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Dakota Access Pipeline

The construction of the Dakota Access Pipeline has been a bone of contention that has pitted the Standing Rock Sioux Tribe and environmental activists against the U.S. Army Corps of Engineers (Bowe and Trotter). According to the environmental impact access report by the tribe and independent agencies, the proposed 1,200 mile pipeline presents human and environmental dangers. The pipeline would transport hydraulically fractured crude oil from North Dakota’s Bakken oil fields to connect with other pipelines in Illinois. The new route passes through the Standing Rock Sioux Reservation, Lake Oahe, Lake Sakakawea’s tributaries, the Missouri and Mississippi rivers. On 25 March 2020, the Sioux Tribe got some reprieve when a federal court granted its request to strike down several federal permits for the Dakota Access Pipeline (Bowe and Trotter).

The tussle between the Sioux tribe and DAPL presents a classic example of large corporations putting profits ahead of environmental conservation efforts. The aggrieved parties who bear the blunt of the adverse environmental effects are largely marginalized groups like in this case, the Sioux Tribe.  It is interesting to note that a large oil corporation can overlook serious environmental concerns like oil spillage into lakes and rivers, and potential adverse health ramifications on the residents. This means that corporations are far behind in realizing the sustainable developments goals that call on corporations to engage in sustainable production, and to be mindful of life on land and under water. Another sustainable goal that wasn’t taken into consideration in this case was the health of the community.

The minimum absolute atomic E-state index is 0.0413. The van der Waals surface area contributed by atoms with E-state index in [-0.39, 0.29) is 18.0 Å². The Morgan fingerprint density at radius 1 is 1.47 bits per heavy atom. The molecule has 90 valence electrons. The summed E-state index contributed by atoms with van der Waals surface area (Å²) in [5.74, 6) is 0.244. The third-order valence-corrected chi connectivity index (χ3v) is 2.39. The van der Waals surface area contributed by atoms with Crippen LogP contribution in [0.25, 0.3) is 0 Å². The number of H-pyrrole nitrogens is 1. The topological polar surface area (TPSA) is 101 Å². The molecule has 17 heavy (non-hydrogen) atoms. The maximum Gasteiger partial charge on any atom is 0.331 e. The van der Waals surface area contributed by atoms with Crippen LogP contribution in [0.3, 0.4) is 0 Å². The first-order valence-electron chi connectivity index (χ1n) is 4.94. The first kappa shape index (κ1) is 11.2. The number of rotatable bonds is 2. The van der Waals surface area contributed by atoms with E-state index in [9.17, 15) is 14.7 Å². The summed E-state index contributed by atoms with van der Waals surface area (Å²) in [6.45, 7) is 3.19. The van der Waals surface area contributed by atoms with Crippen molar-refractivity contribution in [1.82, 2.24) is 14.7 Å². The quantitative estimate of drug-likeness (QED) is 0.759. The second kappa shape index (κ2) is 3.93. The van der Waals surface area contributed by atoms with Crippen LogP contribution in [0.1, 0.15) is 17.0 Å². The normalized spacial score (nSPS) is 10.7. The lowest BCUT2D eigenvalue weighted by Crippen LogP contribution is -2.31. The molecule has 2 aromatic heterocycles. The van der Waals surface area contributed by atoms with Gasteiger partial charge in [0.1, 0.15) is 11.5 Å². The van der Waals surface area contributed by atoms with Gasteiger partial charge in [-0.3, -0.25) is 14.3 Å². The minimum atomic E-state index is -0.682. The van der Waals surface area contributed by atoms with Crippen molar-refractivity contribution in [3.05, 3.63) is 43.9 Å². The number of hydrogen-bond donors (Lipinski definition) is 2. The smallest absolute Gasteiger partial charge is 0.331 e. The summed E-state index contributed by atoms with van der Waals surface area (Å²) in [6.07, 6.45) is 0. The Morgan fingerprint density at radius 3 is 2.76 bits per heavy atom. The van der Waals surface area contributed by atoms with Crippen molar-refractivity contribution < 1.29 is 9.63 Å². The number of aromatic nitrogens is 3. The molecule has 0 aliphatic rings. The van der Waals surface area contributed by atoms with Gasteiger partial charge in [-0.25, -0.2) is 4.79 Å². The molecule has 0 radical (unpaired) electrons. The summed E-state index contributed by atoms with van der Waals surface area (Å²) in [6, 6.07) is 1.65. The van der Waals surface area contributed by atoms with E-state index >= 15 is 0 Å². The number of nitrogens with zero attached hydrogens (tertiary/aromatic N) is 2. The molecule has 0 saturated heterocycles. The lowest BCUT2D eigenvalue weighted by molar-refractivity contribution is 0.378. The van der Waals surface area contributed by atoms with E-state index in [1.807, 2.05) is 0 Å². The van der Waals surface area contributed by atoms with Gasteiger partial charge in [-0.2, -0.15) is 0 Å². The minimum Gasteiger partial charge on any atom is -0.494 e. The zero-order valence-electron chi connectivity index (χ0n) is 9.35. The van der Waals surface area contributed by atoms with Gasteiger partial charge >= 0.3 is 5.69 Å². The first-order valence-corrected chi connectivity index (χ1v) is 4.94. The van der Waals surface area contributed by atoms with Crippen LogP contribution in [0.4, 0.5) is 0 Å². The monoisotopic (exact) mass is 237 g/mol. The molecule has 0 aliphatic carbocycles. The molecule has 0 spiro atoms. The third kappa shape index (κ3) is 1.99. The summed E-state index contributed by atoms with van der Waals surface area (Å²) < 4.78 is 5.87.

Other challenges that emerged in this environment class action lawsuit that are also common in other similar cases are poor media coverage and lack of political goodwill. Corporations are able to use their financial muscle to get national and local government support for their projects. The police were employed to harass and arrest peaceful protestors. At one point, the governor called for the arrest of environmental activists who were mobilizing protestors. Also, the case received little media coverage, and hardly any mainstream media outlet ran with the story. Protestors relied on social media channels for their publicity efforts that eventually picked by big media outlets. When the journalists arrived, they had to grapple with logistic problems and poor telecommunication network coverage.  All these highlighted challenges show the need to allocate more resources towards environmental conservation efforts.

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